Next page . . . . Previous page . . . . Speeches . . . . Contents . . . . Sittings . . . . PDF . . . .

Legislative Assembly for the ACT: 1995 Week 01 Hansard (Wednesday, 3 May 1995) . . Page.. 161 ..

In addition to these established groups, there is a range of other groups who work on specific projects, as well as many individuals who have made a valuable contribution to heritage work in the ACT. Many of these groups receive specific project funding from the ACT Government under the ACT heritage grants program. Each year, many valuable projects are supported. For instance, work is currently under way to document the history of the numerous families that make up the Ngunnawal Aboriginal community in the district. Similar work has been funded to record the memories of the pioneer construction workers of early Canberra and the early nurses and teachers. This is important work in the priority area of oral history research in the Territory. This work will continue to be an important role for the community, in both recording memories and ensuring that other memorabilia are appropriately cared for. Indeed, it is important that the community be seen to lead or manage this process, with the Government only providing a guiding hand. The momentum is there now for this to happen.

Mr Speaker, the Government also recognises the important role that events such as Heritage Week play in promoting local heritage and, importantly, encouraging community participation. Participation can also mean helping to physically care for heritage assets and take part in planning for their future. I recently invited a range of community, heritage and business organisations to form a consultative committee to assist the Government in planning for the future of the Tuggeranong Homestead at Richardson. This is a valuable heritage asset with links to earliest European settlement. In this year, when Australians remember especially our contributions and sacrifices in war, Tuggeranong Homestead is also notable as the base for the writing of the official history of World War I by Charles Bean and his team. By the end of this year, the consultative process set in place by this Government will establish a framework in which the valuable heritage of the site can be appreciated and at the same time ensure a viable use for its long-term conservation.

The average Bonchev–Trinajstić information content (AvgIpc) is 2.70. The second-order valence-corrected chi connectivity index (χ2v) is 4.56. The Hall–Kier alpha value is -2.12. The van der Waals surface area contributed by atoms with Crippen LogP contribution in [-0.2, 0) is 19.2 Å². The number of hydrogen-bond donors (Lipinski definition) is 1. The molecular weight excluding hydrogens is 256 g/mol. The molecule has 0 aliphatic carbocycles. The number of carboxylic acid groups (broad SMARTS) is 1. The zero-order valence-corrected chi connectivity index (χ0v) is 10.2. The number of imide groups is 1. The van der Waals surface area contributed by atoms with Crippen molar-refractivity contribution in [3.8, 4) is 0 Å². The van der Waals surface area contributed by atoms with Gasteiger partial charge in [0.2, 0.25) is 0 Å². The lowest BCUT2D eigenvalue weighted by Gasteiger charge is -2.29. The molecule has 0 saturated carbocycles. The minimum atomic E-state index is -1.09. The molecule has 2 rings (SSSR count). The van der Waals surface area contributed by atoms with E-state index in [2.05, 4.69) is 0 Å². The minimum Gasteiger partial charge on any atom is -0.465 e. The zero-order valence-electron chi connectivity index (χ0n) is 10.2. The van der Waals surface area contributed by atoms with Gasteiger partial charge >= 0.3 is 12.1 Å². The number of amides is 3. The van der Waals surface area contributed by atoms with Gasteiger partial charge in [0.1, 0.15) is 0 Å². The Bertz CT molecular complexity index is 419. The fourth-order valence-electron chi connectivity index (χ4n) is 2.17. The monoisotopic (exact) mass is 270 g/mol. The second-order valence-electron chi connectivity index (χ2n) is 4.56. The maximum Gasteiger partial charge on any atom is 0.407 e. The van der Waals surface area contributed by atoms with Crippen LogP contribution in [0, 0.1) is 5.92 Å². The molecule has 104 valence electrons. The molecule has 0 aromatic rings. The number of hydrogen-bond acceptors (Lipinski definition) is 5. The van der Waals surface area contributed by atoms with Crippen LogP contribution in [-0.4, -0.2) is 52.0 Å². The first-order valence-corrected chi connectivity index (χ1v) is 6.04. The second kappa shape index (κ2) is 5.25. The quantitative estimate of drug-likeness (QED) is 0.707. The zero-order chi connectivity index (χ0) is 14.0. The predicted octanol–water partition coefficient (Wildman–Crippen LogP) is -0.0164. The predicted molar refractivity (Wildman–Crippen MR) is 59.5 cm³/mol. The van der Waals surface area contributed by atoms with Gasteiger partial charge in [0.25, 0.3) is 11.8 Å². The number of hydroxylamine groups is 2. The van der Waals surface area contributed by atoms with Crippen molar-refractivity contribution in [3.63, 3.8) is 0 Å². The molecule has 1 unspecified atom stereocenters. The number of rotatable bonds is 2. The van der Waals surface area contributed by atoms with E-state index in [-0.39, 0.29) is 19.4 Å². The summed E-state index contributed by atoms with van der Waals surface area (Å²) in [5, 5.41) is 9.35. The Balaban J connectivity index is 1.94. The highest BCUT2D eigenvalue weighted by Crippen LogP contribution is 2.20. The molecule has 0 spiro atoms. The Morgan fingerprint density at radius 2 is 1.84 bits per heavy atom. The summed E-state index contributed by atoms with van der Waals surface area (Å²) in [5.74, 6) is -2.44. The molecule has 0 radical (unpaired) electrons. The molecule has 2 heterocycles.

Last Friday week I had the pleasure of opening Heritage Week at Lanyon Homestead and listening to Ron Way describe the unique attributes of this beautiful property which, in part, contributed to his successful television series Seven Little Australians. Lanyon is perhaps one of our best-known heritage properties, but many more have been documented, restored and conserved and in some cases opened to the public. Others of particular note are Calthorpes’ House and the soon-to-be opened Mugga Mugga property. At present, both Lanyon and Calthorpes’ House can be used and enjoyed by the community in a variety of ways. The public programs at these houses have been designed to offer opportunities for active community participation. As the development of these programs is an ongoing process, I would hope that the community, through its increasing use and contribution, continues to help these activities evolve in ways that reach all groups and individuals.

Mugga Mugga is the generous gift to the ACT Government of the Curley family and was the home of Patrick Curley and his family. Patrick was the head shepherd of the Duntroon estate, and his family has been continuously associated with the property since 1913. It is the wish of the surviving daughter of Patrick Curley, Miss Sylvia Curley, that Mugga Mugga be preserved so that its heritage and history can be enjoyed by the

Next page . . . . Previous page . . . . Speeches . . . . Contents . . . . Sittings . . . . PDF . . . .